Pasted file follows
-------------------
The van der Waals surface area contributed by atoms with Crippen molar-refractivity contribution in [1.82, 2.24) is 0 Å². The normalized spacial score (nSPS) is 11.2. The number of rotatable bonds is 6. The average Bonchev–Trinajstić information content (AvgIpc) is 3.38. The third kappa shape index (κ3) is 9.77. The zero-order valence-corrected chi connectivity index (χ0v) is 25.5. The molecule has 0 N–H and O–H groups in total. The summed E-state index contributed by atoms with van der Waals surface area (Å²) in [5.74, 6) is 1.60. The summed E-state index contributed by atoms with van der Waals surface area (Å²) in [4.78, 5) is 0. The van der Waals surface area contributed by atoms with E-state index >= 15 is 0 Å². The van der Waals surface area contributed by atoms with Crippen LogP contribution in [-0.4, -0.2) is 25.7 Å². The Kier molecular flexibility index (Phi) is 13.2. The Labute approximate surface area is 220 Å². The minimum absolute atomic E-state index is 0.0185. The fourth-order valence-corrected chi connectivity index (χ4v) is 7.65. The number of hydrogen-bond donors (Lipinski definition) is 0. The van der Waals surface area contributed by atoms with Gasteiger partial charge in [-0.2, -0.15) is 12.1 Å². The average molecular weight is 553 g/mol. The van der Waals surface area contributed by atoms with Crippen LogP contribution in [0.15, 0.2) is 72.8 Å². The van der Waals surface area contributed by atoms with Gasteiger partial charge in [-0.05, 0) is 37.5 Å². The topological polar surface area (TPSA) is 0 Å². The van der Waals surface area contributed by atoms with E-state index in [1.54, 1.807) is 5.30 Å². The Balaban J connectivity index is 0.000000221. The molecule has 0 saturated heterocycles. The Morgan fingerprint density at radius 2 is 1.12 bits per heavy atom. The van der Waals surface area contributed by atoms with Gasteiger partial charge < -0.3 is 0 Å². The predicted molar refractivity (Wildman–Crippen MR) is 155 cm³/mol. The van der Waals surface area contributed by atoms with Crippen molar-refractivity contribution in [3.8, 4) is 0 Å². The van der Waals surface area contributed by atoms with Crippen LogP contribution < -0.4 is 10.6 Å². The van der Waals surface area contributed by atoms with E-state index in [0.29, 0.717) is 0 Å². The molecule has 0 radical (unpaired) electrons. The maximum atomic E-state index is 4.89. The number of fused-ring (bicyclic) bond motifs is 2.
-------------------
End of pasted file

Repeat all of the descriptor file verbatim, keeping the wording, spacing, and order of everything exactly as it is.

The van der Waals surface area contributed by atoms with Crippen molar-refractivity contribution in [1.82, 2.24) is 0 Å². The normalized spacial score (nSPS) is 11.2. The number of rotatable bonds is 6. The average Bonchev–Trinajstić information content (AvgIpc) is 3.38. The third kappa shape index (κ3) is 9.77. The zero-order valence-corrected chi connectivity index (χ0v) is 25.5. The molecule has 0 N–H and O–H groups in total. The summed E-state index contributed by atoms with van der Waals surface area (Å²) in [5.74, 6) is 1.60. The summed E-state index contributed by atoms with van der Waals surface area (Å²) in [4.78, 5) is 0. The van der Waals surface area contributed by atoms with E-state index >= 15 is 0 Å². The van der Waals surface area contributed by atoms with Crippen LogP contribution in [-0.4, -0.2) is 25.7 Å². The Kier molecular flexibility index (Phi) is 13.2. The Labute approximate surface area is 220 Å². The minimum absolute atomic E-state index is 0.0185. The fourth-order valence-corrected chi connectivity index (χ4v) is 7.65. The number of hydrogen-bond donors (Lipinski definition) is 0. The van der Waals surface area contributed by atoms with Gasteiger partial charge in [-0.2, -0.15) is 12.1 Å². The average molecular weight is 553 g/mol. The van der Waals surface area contributed by atoms with Crippen LogP contribution in [0.15, 0.2) is 72.8 Å². The van der Waals surface area contributed by atoms with Gasteiger partial charge in [-0.05, 0) is 37.5 Å². The topological polar surface area (TPSA) is 0 Å². The van der Waals surface area contributed by atoms with E-state index in [1.54, 1.807) is 5.30 Å². The Balaban J connectivity index is 0.000000221. The molecule has 0 saturated heterocycles. The Morgan fingerprint density at radius 2 is 1.12 bits per heavy atom. The van der Waals surface area contributed by atoms with Gasteiger partial charge < -0.3 is 0 Å². The predicted molar refractivity (Wildman–Crippen MR) is 155 cm³/mol. The van der Waals surface area contributed by atoms with Crippen molar-refractivity contribution in [3.8, 4) is 0 Å². The van der Waals surface area contributed by atoms with Crippen LogP contribution < -0.4 is 10.6 Å². The van der Waals surface area contributed by atoms with E-state index in [0.29, 0.717) is 0 Å². The molecule has 0 radical (unpaired) electrons. The maximum atomic E-state index is 4.89. The number of fused-ring (bicyclic) bond motifs is 2.